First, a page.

Tuesday, April 12, 2016

Roses and Rot

Kat Howard's Roses and Rot is about art and magic and love, and fairy tales.  I keep tripping over the fairy tales.

Imogen is a writer, starting a year at an elite artists' retreat.  Her sister Marin, a ballet dancer, is there, too, and they're hoping to reconnect after years of distance. The retreat, Melete, is idyllic, and they have mentors and housing and delicious food, and they make friends and meet charming men and are surrounded by geniuses and work on their art.

You can see that there's a dark side coming, right?  Not really so dark, actually; it turns out Melete is run by the fae; it's a doorway to Faery, and the presence of artists feeds the fae.  But they need more than that; once ever seven years, a tithe is chosen, a person to live in Faery for the next seven years.  Your emotions sustain the fae while you're there, and when you come back you are guaranteed genius and success.  They choose the most brilliant artist for this coveted position.

So the big theme this book seems to wrestle with is what an artist will do for their art.  Spending seven years in Faery is not all sunshine and rose petals--the fae feed on human emotions, and so you're basically gonna be on an emotional rollercoaster the whole time you're there, but most of the characters think it's worth it for what you get in return--guaranteed greatness, guaranteed success.  You will become a legend in your field.

I have a lot of thoughts on this, some of which are simply raised by the book and some of which are critical of its treatment.  It would be interesting to discuss this book next to The Family Fang, which is another novel in which the characters wrestle with the importance of art when it interferes with family relationships. This book is very different from that one (which I really enjoyed), but it takes on some of the same questions from a completely different angle.

Imogen and Marin have an extremely abusive mother, and her presence in their lives has bound them as allies, torn them apart with lies, and informed each of their relationships with their art in a different way.  When they're faced with the question of what they would give up for their art and whether competition between them will cause a rift, you watch the practicalities of that conflict play out, which is very interesting.

I do think that there's a flaw in the idea of art here, which the book doesn't ignore but doesn't really resolve--the idea of talent and success as black-and-white, all-or-nothing concepts.  When you have forty of the world's most talented artists and only one will be chosen, it doesn't make sense to think of the rest as failures. When you have a magic spell guaranteeing you success (through brilliance; that's part of the deal, but the success is the main part), does that mean you're really "better" than anyone else?  It seems like the ultimate desire for a lottery ticket, or to have things handed to you on a silver platter; I understand the desire to make this tough path easier, but the notion that there is any value at all in what the fae are offering is kind of questionable to me, and I feel like the nod in the direction of that doubt isn't as clear as I'd want it to be.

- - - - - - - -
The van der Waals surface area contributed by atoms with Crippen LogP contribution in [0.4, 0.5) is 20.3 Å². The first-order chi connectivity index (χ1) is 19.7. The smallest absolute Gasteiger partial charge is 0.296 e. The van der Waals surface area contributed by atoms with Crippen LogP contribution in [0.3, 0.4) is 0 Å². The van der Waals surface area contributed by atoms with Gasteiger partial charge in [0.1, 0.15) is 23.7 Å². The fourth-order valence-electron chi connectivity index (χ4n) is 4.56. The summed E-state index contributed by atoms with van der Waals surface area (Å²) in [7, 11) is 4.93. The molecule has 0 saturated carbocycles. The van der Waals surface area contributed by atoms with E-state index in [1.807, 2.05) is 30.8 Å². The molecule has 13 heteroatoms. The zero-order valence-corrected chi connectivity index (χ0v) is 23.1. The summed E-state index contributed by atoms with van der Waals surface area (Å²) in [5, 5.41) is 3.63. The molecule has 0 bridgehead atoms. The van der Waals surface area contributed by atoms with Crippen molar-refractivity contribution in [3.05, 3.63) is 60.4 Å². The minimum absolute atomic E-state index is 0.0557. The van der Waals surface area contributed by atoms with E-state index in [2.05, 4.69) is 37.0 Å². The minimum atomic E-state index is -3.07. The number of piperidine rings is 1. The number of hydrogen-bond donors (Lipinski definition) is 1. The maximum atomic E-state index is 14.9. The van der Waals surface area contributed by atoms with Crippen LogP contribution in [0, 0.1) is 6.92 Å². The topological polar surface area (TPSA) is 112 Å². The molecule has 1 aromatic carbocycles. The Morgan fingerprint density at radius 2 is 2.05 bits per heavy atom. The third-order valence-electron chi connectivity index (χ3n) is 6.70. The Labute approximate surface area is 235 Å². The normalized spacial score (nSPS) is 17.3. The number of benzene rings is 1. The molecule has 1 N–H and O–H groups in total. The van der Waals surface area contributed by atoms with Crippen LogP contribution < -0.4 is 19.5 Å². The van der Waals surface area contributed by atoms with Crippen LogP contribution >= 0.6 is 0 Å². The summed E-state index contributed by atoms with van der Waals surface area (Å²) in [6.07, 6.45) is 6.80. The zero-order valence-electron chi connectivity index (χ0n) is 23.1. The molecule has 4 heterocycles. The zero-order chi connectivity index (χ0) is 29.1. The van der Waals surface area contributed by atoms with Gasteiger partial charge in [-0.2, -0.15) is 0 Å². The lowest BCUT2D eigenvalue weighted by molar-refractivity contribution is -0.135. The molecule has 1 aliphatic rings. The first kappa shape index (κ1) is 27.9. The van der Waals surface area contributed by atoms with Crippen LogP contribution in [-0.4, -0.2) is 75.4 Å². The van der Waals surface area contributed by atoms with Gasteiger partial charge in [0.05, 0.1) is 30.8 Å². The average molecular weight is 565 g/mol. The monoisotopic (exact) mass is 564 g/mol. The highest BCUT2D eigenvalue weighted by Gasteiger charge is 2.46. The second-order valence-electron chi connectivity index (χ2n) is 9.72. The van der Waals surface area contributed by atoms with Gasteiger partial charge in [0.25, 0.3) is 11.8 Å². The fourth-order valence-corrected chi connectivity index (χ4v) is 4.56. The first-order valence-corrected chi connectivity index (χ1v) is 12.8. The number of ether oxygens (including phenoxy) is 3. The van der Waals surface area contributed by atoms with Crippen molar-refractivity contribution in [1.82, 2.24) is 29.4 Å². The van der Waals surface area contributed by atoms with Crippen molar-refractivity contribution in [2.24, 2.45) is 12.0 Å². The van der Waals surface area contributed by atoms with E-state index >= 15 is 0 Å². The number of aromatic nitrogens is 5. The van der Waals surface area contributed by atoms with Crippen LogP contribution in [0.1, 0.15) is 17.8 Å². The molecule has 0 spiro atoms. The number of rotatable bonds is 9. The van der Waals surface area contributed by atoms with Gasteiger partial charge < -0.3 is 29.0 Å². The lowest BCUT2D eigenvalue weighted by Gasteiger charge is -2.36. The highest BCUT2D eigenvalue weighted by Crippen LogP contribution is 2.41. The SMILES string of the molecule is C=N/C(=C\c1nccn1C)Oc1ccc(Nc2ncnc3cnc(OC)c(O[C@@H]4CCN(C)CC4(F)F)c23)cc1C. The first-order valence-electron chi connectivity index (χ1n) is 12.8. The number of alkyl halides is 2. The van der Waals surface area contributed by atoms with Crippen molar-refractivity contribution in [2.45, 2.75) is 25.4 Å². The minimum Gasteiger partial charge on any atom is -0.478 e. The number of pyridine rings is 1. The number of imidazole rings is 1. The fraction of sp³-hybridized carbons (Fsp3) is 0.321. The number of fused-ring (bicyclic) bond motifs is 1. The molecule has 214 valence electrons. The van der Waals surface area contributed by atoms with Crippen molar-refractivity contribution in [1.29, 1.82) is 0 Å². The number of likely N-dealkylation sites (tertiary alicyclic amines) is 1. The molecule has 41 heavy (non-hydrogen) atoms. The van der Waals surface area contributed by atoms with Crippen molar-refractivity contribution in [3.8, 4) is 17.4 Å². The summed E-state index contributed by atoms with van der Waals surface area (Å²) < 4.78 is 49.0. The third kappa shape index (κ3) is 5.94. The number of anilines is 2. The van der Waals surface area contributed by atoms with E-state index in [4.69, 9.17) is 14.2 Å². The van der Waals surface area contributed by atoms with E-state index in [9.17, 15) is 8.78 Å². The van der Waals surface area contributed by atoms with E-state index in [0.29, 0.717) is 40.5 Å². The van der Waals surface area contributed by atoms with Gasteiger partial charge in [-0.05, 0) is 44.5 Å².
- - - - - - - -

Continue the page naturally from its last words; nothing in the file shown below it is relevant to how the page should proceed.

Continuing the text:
Some other great things about this book: Imogen has a relationship that no one at any point mistakes for a "true love always" relationship, but that is treated as important and meaningful anyway.  You never see this--sometimes you'll get a book where what looks like TLA ends up not working out, but you rarely get one where two people like each other and want each other and so date, knowing they're not in love, but are still expected to treat each other respectfully, and still value each other.  It was something I didn't realize I'd missed till I got it. 

Melete sounds amazing.  The buildings, the art, the characters; it's like the ultimate college experience, only you're old enough to appreciate it.

Some things that didn't strike me right: I'm pretty sure the author's not from New Hampshire.  Mid-October is not early fall in central New Hampshire.  A foot of snow is not something residents freak out about. A minor issue, but I found it amusing.

There is a risk, when writing about brilliant writers, because you will probably at some point have to show me their writing.  The author made the wise choice to show any of the poetry that some of the secondary characters wrote, but she did have to include some of the fairy tale-like stories that Imogen wrote, and this was a struggle for me.

See, the stories in fairy tales are deep and dark and rich and creepy.  But the telling of fairy tales is blunt and unadorned, without characterization or subtlety.  No one has depths; characters are types. There is no internal life to a character in a fairy tale, and the language has a very standard, practical, straightforward style. So while the metaphors between the creepy Grimm brothers lives of Imogen's characters and the real-world experiences of the sisters worked just fine, there is no way that you can convince me that this is writing that's supposed to be transcendent.  I think Margo Lanagan is probably the go-to character for a fairy tale-style story that also packs an enormous emotional wallop; reading Imogen's excerpts, the metaphors are masking the dark reality, not enhancing it.

So what's the verdict?  Well, I enjoyed reading it, and it moved me along through the story.  And there were some interesting issues that it made me think about from very interesting angles.  I feel like it didn't meet me squarely on those issues, though; I was less in dialog with the book than prompted to do the thinking on my own.  Definitely a good read, but there was some missed potential there for it to be a great one.

No comments: